Advice for Dating in Addiction Recovery

Written by Chloe Nicosia

Dating in Addiction Recovery: The Challenges, Dating Advice, and Dating Ideas

A newly sober and clean addict goes through many changes as they adjust to a new lifestyle without substance abuse. It can be a lonely time for some as they no longer associate with people from their substance-abusing past. It can also present a new challenge: dating in addiction recovery. Is it okay to date in early recovery? In this article, we will look at the sobriety risks involved with dating, what makes dating easier, and dating tips in early recovery. 

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Challenges of Dating in Addiction Recovery

Dating in early recovery can be challenging. By putting yourself out there it can lead to many unexpected upsets that can drive a person off the rails.

Dating in addiction recovery can be challenging because of:

  •   Social pressure – One of the most common date suggestions is to go for a drink. For any recovering alcoholic, this is not a great idea. This would mean that you’d have to talk about your sobriety before even going on your first date.
  •   Social anxiety – Meeting new people is often associated with social anxiety, which may have been dealt with through the abuse of a substance before. The anxiety that one feels may cause sudden cravings.
  •   Breaking your routine – A routine in recovery can give significant advantages, and is usually a part of a sobriety plan. Dating in early sobriety can cause a routine to be broken, which can have severe ramifications.
  •   Self-esteem – One’s self-esteem is often low during early recovery. Dating in early recovery can put a strain on the already-low self-esteem one might have as you have to deal with possible rejection.

The One Year Rule

In treatment programs such as the Alcoholics Anonymous or Narcotics Anonymous, it is advised that one not date during their first year for the above-mentioned reasons. During the first year of being clean and sober posses the greatest risk of relapse. According to the study on the JAMA Network, an estimated 40 to 60 percent of people will return to substance abuse in the first 12 months of their sobriety. Therefore, dating in addiction recovery should be avoided during the first year, according to many experts in the field of addiction recovery.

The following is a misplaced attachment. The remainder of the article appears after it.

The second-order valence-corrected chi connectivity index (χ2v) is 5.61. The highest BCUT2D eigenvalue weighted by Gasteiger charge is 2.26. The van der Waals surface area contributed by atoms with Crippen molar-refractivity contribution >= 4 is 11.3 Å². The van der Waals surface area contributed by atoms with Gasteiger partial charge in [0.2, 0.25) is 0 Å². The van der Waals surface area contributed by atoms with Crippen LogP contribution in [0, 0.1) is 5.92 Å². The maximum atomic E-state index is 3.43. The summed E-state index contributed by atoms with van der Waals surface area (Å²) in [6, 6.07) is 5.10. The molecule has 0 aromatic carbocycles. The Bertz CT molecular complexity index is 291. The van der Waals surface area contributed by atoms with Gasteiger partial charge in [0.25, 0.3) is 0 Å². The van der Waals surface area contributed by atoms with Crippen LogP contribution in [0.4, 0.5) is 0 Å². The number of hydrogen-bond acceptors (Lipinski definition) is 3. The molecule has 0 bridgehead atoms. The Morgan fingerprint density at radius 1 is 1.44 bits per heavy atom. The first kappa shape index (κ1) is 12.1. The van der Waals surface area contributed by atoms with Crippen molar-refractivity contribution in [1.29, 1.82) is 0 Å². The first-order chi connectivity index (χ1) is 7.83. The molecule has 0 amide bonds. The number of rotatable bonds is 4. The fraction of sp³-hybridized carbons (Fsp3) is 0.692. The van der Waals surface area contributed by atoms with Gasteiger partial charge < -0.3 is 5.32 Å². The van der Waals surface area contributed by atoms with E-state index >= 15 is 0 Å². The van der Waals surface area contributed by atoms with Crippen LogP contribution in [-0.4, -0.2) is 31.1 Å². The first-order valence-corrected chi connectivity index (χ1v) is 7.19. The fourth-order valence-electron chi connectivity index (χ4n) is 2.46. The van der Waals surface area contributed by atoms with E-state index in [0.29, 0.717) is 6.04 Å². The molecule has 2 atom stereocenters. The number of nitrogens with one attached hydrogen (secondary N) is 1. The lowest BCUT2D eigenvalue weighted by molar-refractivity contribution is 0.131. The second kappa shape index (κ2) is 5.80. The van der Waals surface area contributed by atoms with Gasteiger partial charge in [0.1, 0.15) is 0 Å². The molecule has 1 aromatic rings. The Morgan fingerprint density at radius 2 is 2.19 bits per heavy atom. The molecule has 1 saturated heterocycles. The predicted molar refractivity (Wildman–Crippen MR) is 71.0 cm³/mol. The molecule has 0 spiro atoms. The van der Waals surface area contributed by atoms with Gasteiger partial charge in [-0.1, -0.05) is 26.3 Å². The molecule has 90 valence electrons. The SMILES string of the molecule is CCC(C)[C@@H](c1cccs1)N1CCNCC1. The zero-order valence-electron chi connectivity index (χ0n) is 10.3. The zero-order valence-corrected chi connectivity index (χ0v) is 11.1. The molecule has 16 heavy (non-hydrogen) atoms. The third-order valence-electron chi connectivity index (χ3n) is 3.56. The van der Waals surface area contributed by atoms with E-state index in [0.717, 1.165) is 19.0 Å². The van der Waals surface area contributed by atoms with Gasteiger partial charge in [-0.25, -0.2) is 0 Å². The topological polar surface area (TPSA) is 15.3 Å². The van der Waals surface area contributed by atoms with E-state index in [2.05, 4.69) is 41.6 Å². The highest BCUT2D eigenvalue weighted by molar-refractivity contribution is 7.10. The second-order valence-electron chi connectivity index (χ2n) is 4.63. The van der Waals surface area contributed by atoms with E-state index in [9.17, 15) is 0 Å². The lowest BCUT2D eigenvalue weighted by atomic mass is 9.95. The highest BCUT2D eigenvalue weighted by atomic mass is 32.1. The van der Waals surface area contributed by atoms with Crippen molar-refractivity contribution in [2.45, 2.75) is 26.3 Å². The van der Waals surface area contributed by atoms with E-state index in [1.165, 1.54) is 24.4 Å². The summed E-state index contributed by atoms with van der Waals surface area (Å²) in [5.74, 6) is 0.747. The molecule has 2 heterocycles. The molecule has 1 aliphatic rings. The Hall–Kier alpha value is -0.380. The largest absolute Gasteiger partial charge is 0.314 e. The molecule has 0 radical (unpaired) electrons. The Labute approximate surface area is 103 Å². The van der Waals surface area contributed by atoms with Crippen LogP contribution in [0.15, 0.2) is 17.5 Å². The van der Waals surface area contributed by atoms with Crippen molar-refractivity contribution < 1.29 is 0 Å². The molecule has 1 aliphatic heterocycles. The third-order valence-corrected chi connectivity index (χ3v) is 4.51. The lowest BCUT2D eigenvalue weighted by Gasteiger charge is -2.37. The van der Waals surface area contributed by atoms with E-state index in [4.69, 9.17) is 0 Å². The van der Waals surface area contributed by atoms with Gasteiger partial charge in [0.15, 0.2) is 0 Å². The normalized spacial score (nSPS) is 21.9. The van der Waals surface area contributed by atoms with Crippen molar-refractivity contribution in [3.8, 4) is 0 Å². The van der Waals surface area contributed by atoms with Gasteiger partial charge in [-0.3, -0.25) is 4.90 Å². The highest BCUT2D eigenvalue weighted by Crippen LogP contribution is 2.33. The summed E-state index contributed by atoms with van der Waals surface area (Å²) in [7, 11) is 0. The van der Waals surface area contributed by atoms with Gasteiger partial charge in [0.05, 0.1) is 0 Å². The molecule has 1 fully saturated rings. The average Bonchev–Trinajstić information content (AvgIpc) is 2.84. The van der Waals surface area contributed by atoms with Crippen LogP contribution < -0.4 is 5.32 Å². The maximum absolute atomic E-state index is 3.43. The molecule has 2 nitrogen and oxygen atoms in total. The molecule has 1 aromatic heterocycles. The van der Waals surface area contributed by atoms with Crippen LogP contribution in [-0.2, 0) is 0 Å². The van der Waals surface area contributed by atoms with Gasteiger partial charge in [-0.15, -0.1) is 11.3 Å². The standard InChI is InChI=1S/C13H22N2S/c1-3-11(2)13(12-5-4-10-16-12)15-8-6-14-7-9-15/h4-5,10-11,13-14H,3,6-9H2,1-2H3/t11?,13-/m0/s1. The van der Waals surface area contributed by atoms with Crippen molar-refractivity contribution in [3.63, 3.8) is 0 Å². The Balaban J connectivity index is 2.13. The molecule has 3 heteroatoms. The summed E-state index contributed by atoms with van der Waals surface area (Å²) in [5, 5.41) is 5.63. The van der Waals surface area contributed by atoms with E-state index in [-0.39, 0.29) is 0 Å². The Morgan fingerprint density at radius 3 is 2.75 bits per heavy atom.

In the first year, many people are rediscovering who they are and what they want to represent in their life. What you want out of a relationship in the first month may be drastically different in a year.

Dating Another Recovering Addict

Dating another person who is going through a similar experience can help to not only make a connection, but it can be easier to do sober things together and avoid triggers. However, it comes with its own set of risks to be aware of.

If one person were to relapse, it can not only make it difficult to continue with the relationship, but it can cause you to relapse, too. You may also have feelings of guilt if you feel that you were a part of the cause.

How to Go About Dating in Addiction Recovery

The heart wants what the heart wants. Sometimes it’s not possible to ignore one’s feelings, and meeting the right person that can fill your life with joy can happen at any time. As such, we will discuss how to go about dating in early sobriety.